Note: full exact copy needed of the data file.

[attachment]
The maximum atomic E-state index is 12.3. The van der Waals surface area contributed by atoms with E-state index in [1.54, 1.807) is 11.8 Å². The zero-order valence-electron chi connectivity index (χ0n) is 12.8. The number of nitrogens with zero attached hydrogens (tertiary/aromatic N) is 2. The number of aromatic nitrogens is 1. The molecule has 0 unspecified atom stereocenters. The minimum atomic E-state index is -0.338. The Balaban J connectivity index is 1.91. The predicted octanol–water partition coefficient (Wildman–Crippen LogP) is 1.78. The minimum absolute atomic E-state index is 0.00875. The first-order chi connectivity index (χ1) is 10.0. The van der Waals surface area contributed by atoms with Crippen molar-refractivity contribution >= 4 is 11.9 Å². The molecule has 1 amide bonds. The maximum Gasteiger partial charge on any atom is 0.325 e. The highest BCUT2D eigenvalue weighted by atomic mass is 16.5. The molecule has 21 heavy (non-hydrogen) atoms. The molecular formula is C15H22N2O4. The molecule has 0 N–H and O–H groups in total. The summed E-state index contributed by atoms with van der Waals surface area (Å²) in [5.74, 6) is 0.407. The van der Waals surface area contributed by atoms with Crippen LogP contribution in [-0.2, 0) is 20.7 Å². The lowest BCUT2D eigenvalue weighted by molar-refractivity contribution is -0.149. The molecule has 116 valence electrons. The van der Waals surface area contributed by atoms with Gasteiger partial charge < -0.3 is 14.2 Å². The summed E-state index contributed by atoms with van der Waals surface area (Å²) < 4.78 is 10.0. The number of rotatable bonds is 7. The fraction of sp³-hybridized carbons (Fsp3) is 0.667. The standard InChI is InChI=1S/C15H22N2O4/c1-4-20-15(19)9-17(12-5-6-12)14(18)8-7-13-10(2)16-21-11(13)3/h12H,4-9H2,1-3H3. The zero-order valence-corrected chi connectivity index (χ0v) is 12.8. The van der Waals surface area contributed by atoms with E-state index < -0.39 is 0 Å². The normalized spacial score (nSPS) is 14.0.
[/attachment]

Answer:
The maximum atomic E-state index is 12.3. The van der Waals surface area contributed by atoms with E-state index in [1.54, 1.807) is 11.8 Å². The zero-order valence-electron chi connectivity index (χ0n) is 12.8. The number of nitrogens with zero attached hydrogens (tertiary/aromatic N) is 2. The number of aromatic nitrogens is 1. The molecule has 0 unspecified atom stereocenters. The minimum atomic E-state index is -0.338. The Balaban J connectivity index is 1.91. The predicted octanol–water partition coefficient (Wildman–Crippen LogP) is 1.78. The minimum absolute atomic E-state index is 0.00875. The first-order chi connectivity index (χ1) is 10.0. The van der Waals surface area contributed by atoms with Crippen molar-refractivity contribution >= 4 is 11.9 Å². The molecule has 1 amide bonds. The maximum Gasteiger partial charge on any atom is 0.325 e. The highest BCUT2D eigenvalue weighted by atomic mass is 16.5. The molecule has 21 heavy (non-hydrogen) atoms. The molecular formula is C15H22N2O4. The molecule has 0 N–H and O–H groups in total. The summed E-state index contributed by atoms with van der Waals surface area (Å²) in [5.74, 6) is 0.407. The van der Waals surface area contributed by atoms with Crippen LogP contribution in [-0.2, 0) is 20.7 Å². The lowest BCUT2D eigenvalue weighted by molar-refractivity contribution is -0.149. The molecule has 116 valence electrons. The van der Waals surface area contributed by atoms with Gasteiger partial charge < -0.3 is 14.2 Å². The summed E-state index contributed by atoms with van der Waals surface area (Å²) < 4.78 is 10.0. The number of rotatable bonds is 7. The fraction of sp³-hybridized carbons (Fsp3) is 0.667. The standard InChI is InChI=1S/C15H22N2O4/c1-4-20-15(19)9-17(12-5-6-12)14(18)8-7-13-10(2)16-21-11(13)3/h12H,4-9H2,1-3H3. The zero-order valence-corrected chi connectivity index (χ0v) is 12.8. The van der Waals surface area contributed by atoms with E-state index < -0.39 is 0 Å². The normalized spacial score (nSPS) is 14.0.